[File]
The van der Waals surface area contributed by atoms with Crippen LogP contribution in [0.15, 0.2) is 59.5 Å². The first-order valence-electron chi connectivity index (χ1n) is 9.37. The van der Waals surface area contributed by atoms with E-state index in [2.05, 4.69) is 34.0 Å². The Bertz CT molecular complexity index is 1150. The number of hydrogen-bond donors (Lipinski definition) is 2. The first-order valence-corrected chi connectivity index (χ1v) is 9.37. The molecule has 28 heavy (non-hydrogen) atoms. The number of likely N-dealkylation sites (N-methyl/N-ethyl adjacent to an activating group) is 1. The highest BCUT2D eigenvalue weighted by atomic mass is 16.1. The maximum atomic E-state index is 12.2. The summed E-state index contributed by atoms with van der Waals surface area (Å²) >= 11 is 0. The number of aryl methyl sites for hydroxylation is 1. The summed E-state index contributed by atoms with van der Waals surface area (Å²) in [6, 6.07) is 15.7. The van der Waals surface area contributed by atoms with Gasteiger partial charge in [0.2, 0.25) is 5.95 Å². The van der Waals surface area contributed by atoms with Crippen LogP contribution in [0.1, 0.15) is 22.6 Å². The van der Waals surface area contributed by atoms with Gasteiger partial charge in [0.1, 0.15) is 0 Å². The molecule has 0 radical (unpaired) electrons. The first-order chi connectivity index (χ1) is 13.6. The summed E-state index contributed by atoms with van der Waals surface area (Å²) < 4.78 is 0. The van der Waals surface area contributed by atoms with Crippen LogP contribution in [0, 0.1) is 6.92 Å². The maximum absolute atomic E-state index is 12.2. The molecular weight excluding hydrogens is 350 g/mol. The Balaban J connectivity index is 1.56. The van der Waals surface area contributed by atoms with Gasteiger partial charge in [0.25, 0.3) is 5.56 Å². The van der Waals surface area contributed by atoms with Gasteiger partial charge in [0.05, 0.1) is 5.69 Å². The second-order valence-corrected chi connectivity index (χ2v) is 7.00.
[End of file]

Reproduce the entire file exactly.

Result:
The van der Waals surface area contributed by atoms with Crippen LogP contribution in [0.15, 0.2) is 59.5 Å². The first-order valence-electron chi connectivity index (χ1n) is 9.37. The van der Waals surface area contributed by atoms with E-state index in [2.05, 4.69) is 34.0 Å². The Bertz CT molecular complexity index is 1150. The number of hydrogen-bond donors (Lipinski definition) is 2. The first-order valence-corrected chi connectivity index (χ1v) is 9.37. The molecule has 28 heavy (non-hydrogen) atoms. The number of likely N-dealkylation sites (N-methyl/N-ethyl adjacent to an activating group) is 1. The highest BCUT2D eigenvalue weighted by atomic mass is 16.1. The maximum atomic E-state index is 12.2. The summed E-state index contributed by atoms with van der Waals surface area (Å²) >= 11 is 0. The number of aryl methyl sites for hydroxylation is 1. The summed E-state index contributed by atoms with van der Waals surface area (Å²) in [6, 6.07) is 15.7. The van der Waals surface area contributed by atoms with Gasteiger partial charge in [0.2, 0.25) is 5.95 Å². The van der Waals surface area contributed by atoms with Crippen LogP contribution in [0.1, 0.15) is 22.6 Å². The van der Waals surface area contributed by atoms with Gasteiger partial charge in [0.1, 0.15) is 0 Å². The molecule has 0 radical (unpaired) electrons. The first-order chi connectivity index (χ1) is 13.6. The summed E-state index contributed by atoms with van der Waals surface area (Å²) < 4.78 is 0. The van der Waals surface area contributed by atoms with Crippen LogP contribution in [0, 0.1) is 6.92 Å². The maximum absolute atomic E-state index is 12.2. The molecular weight excluding hydrogens is 350 g/mol. The Balaban J connectivity index is 1.56. The van der Waals surface area contributed by atoms with Gasteiger partial charge in [0.25, 0.3) is 5.56 Å². The van der Waals surface area contributed by atoms with Gasteiger partial charge in [0.05, 0.1) is 5.69 Å². The second-order valence-corrected chi connectivity index (χ2v) is 7.00.